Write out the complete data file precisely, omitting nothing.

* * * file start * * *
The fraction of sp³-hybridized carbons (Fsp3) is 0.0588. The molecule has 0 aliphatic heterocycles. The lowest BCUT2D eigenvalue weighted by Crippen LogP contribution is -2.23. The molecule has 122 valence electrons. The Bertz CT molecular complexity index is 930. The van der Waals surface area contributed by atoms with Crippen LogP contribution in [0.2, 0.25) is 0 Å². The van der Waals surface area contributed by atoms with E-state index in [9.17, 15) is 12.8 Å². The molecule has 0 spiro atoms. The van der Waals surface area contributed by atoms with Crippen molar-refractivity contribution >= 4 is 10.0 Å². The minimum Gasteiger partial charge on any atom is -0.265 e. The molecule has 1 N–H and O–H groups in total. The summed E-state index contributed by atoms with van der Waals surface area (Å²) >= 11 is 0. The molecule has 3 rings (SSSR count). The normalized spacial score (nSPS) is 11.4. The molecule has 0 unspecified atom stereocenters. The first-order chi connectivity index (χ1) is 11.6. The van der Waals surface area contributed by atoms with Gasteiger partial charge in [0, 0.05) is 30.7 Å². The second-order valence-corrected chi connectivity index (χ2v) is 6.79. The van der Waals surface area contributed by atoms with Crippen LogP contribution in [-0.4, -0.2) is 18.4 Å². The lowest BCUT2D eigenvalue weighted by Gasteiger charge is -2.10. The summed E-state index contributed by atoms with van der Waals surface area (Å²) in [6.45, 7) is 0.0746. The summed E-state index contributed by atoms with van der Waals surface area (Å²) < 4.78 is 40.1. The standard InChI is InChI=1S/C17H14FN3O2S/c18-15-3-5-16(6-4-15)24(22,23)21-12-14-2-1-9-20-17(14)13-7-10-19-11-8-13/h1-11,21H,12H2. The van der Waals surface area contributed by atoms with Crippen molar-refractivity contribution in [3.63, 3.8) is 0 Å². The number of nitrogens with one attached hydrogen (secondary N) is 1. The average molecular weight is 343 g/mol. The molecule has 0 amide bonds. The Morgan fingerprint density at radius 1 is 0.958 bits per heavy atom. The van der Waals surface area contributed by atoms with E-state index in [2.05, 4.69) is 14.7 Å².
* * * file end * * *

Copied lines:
The fraction of sp³-hybridized carbons (Fsp3) is 0.0588. The molecule has 0 aliphatic heterocycles. The lowest BCUT2D eigenvalue weighted by Crippen LogP contribution is -2.23. The molecule has 122 valence electrons. The Bertz CT molecular complexity index is 930. The van der Waals surface area contributed by atoms with Crippen LogP contribution in [0.2, 0.25) is 0 Å². The van der Waals surface area contributed by atoms with E-state index in [9.17, 15) is 12.8 Å². The molecule has 0 spiro atoms. The van der Waals surface area contributed by atoms with Crippen molar-refractivity contribution >= 4 is 10.0 Å². The minimum Gasteiger partial charge on any atom is -0.265 e. The molecule has 1 N–H and O–H groups in total. The summed E-state index contributed by atoms with van der Waals surface area (Å²) >= 11 is 0. The molecule has 3 rings (SSSR count). The normalized spacial score (nSPS) is 11.4. The molecule has 0 unspecified atom stereocenters. The first-order chi connectivity index (χ1) is 11.6. The van der Waals surface area contributed by atoms with Gasteiger partial charge in [0, 0.05) is 30.7 Å². The second-order valence-corrected chi connectivity index (χ2v) is 6.79. The van der Waals surface area contributed by atoms with Crippen LogP contribution in [-0.4, -0.2) is 18.4 Å². The lowest BCUT2D eigenvalue weighted by Gasteiger charge is -2.10. The summed E-state index contributed by atoms with van der Waals surface area (Å²) in [6.45, 7) is 0.0746. The summed E-state index contributed by atoms with van der Waals surface area (Å²) < 4.78 is 40.1. The standard InChI is InChI=1S/C17H14FN3O2S/c18-15-3-5-16(6-4-15)24(22,23)21-12-14-2-1-9-20-17(14)13-7-10-19-11-8-13/h1-11,21H,12H2. The van der Waals surface area contributed by atoms with Crippen molar-refractivity contribution in [3.63, 3.8) is 0 Å². The number of nitrogens with one attached hydrogen (secondary N) is 1. The average molecular weight is 343 g/mol. The molecule has 0 amide bonds. The Morgan fingerprint density at radius 1 is 0.958 bits per heavy atom. The van der Waals surface area contributed by atoms with E-state index in [2.05, 4.69) is 14.7 Å².